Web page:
On the Death of Siegfried Lenz ? ?You have to justify your life?

Siegfried Lenz, one of the great writers of German post-war literature is dead. He died on 7 October 2014, surrounded by his family. He was 88 years old.... more more

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08/08/2005

From the Feuilletons is a weekly overview of what's been happening in the German-language cultural pages and appears every Friday at 3 pm. CET.. Here a key to the German newspapers.

Monday 8 August, 2005

Neue Zürcher Zeitung, 08.08.2005


Joachim Güntner takes a Swiss, distanced look at the German "eternal Left" that is now reaping unexpected successes with the "Linkspartei" spearheaded by former SPD politician Oskar Lafontaine and Gregor Gysi, a major figure in the PDS, the successor to the East German communist party. "Their view that you only have to fleece high earners to finance the social state has something very mummie-like about it (...). But the scorn of the established parties comes across as arrogant. Left-populism confronts it by asking: what should we make of a situation where (as last week) the media report that German unemployment has risen once again, there are fewer apprenticeship positions than last year, and at the same time German stocks are at an all-time high?"

Florian Coulmas, professor of Japanese language and culture at Duisburg University, sees racism as a prime motivation in the bombing of Hiroshima and Nagasaki, and doubts the bomb could just as well have been dropped in Germany if the war had continued. "This argument fails to take account of the fact that during the entire war, the Japanese were portrayed as subhuman vermin in the American media. It ignores that President Truman was an avowed racist ('I think one man is as good as another as long as he's honest and decent and not a nigger or a chinaman'). And it ignores that the Americans fought the Japanese with an army that was separated along racial lines, and that the discrimination in America created such a strong pro-Japanese movement among black soldiers that the military command lost its faith in the black troops."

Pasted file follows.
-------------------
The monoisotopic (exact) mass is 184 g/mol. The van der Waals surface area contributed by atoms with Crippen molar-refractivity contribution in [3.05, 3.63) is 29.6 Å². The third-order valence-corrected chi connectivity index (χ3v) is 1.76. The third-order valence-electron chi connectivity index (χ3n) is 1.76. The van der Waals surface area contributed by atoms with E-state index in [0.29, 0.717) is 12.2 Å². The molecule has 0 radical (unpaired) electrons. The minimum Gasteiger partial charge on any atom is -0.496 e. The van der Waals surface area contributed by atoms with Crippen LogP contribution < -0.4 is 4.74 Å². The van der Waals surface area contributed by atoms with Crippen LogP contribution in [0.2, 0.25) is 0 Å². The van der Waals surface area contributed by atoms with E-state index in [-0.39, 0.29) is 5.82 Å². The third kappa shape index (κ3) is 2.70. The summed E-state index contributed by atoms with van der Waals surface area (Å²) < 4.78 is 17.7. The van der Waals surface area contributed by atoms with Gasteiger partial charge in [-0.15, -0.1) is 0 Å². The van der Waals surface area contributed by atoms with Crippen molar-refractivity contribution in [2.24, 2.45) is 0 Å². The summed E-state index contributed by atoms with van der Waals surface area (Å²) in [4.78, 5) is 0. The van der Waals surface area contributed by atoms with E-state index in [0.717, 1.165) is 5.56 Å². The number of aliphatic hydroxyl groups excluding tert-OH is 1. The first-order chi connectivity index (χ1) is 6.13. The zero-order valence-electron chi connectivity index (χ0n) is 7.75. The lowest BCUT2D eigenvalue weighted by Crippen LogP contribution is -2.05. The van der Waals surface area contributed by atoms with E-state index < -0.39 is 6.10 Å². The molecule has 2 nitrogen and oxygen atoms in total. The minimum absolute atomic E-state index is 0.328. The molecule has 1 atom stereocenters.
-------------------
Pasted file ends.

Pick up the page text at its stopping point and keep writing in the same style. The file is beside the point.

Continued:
Frankfurter Rundschau, 08.08.2005

Daniel Batzetzko visited the exhibition of the Luxembourg architect and city planner Rob Krier in the German Architecture Museum. "Krier, a central protagonist of the postmodern, realised his most famous buildings in Berlin during the Internationale Bauaustellung (IBA) in 1984. The block buildings in the Rauchstrasse, on which Hans Hollein and Aldo Rossi worked under his directorship, still seem like a manifesto for the aestheticism of architecture and urban development, even 20 years later. The group of residential villas that are delimited by a curving gate construction, express the original demands of the postmodern, of setting art above the seemingly bare rationalism of the modern. And unlike the many buildings from those years that forced art and architecture into partnership with exaggerated ironic playfulness, Krier remained absolutely serious in his principles."


Frankfurter Allgemeine Zeitung, 08.08.2005

Mario Vargas-Llosa writes a portrait of Alejandro, who, like himself, came from Lima and lives today as a penniless culture vulture in Paris, reading books in bookstores and using his Peruvian press pass to get the best seats at theatre premieres. Vargas-Llosa calls Alejandro probably the "last Francophile aesthete" in this world, and recommends that the French state pay him a life-long pension because "nobody has been so vigorous and active in defending the myth that Paris is the capital of universal culture, the beacon of the spirit, the modern Parthenon of ideas and the arts. He did it his entire life without expecting any compensation and without costing French taxpayers a cent. Out of pure love of eternal France, of France's thinkers, poets, writers and artists. And he has to do this, because at the moment it looks like there aren't many more people that share his position..."